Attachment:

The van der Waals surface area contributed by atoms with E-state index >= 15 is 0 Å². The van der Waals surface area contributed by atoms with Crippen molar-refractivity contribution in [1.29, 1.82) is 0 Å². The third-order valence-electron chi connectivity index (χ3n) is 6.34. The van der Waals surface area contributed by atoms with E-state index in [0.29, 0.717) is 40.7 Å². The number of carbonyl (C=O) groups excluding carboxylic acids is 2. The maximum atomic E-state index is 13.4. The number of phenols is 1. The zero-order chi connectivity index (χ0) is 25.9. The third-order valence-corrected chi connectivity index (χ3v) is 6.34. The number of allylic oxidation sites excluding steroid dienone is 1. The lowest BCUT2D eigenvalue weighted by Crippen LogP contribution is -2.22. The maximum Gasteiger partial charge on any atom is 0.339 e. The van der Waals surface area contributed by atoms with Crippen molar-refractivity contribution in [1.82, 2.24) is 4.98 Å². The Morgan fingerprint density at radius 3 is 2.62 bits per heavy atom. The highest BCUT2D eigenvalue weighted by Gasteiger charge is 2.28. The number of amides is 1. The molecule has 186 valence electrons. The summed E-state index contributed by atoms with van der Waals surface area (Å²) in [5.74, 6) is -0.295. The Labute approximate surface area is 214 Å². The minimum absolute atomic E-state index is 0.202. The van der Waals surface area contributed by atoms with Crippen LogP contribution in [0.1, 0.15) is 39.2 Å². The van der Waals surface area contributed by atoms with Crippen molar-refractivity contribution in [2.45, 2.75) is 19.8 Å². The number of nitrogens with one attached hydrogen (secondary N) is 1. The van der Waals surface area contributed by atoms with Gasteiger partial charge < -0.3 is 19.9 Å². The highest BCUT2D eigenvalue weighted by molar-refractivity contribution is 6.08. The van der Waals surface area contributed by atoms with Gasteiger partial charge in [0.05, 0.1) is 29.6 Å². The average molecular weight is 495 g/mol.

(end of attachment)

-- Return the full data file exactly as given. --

The van der Waals surface area contributed by atoms with E-state index >= 15 is 0 Å². The van der Waals surface area contributed by atoms with Crippen molar-refractivity contribution in [1.29, 1.82) is 0 Å². The third-order valence-electron chi connectivity index (χ3n) is 6.34. The van der Waals surface area contributed by atoms with E-state index in [0.29, 0.717) is 40.7 Å². The number of carbonyl (C=O) groups excluding carboxylic acids is 2. The maximum atomic E-state index is 13.4. The number of phenols is 1. The zero-order chi connectivity index (χ0) is 25.9. The third-order valence-corrected chi connectivity index (χ3v) is 6.34. The number of allylic oxidation sites excluding steroid dienone is 1. The lowest BCUT2D eigenvalue weighted by Crippen LogP contribution is -2.22. The maximum Gasteiger partial charge on any atom is 0.339 e. The van der Waals surface area contributed by atoms with Crippen molar-refractivity contribution in [1.82, 2.24) is 4.98 Å². The Morgan fingerprint density at radius 3 is 2.62 bits per heavy atom. The highest BCUT2D eigenvalue weighted by Gasteiger charge is 2.28. The number of amides is 1. The molecule has 186 valence electrons. The summed E-state index contributed by atoms with van der Waals surface area (Å²) in [5.74, 6) is -0.295. The Labute approximate surface area is 214 Å². The minimum absolute atomic E-state index is 0.202. The van der Waals surface area contributed by atoms with Crippen LogP contribution in [0.1, 0.15) is 39.2 Å². The van der Waals surface area contributed by atoms with Crippen molar-refractivity contribution in [2.45, 2.75) is 19.8 Å². The number of nitrogens with one attached hydrogen (secondary N) is 1. The van der Waals surface area contributed by atoms with Gasteiger partial charge < -0.3 is 19.9 Å². The highest BCUT2D eigenvalue weighted by molar-refractivity contribution is 6.08. The van der Waals surface area contributed by atoms with Gasteiger partial charge in [0.05, 0.1) is 29.6 Å². The average molecular weight is 495 g/mol.